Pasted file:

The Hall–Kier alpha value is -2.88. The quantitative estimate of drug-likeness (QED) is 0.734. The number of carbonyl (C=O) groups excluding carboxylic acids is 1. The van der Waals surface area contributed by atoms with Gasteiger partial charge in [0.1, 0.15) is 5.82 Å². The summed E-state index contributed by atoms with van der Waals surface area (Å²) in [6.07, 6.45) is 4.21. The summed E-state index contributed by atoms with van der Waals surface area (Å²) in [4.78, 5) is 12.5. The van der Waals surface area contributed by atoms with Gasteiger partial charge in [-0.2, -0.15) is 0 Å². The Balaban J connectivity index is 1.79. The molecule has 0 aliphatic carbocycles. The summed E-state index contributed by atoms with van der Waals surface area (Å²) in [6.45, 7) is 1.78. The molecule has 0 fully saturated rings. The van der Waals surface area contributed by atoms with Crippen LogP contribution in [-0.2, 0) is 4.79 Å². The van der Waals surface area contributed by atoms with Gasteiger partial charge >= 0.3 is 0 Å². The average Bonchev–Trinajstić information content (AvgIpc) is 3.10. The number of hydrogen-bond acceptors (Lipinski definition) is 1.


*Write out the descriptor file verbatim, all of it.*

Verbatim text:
The Hall–Kier alpha value is -2.88. The quantitative estimate of drug-likeness (QED) is 0.734. The number of carbonyl (C=O) groups excluding carboxylic acids is 1. The van der Waals surface area contributed by atoms with Gasteiger partial charge in [0.1, 0.15) is 5.82 Å². The summed E-state index contributed by atoms with van der Waals surface area (Å²) in [6.07, 6.45) is 4.21. The summed E-state index contributed by atoms with van der Waals surface area (Å²) in [4.78, 5) is 12.5. The van der Waals surface area contributed by atoms with Gasteiger partial charge in [-0.2, -0.15) is 0 Å². The Balaban J connectivity index is 1.79. The molecule has 0 aliphatic carbocycles. The summed E-state index contributed by atoms with van der Waals surface area (Å²) in [6.45, 7) is 1.78. The molecule has 0 fully saturated rings. The van der Waals surface area contributed by atoms with Crippen LogP contribution in [-0.2, 0) is 4.79 Å². The van der Waals surface area contributed by atoms with Gasteiger partial charge >= 0.3 is 0 Å². The average Bonchev–Trinajstić information content (AvgIpc) is 3.10. The number of hydrogen-bond acceptors (Lipinski definition) is 1.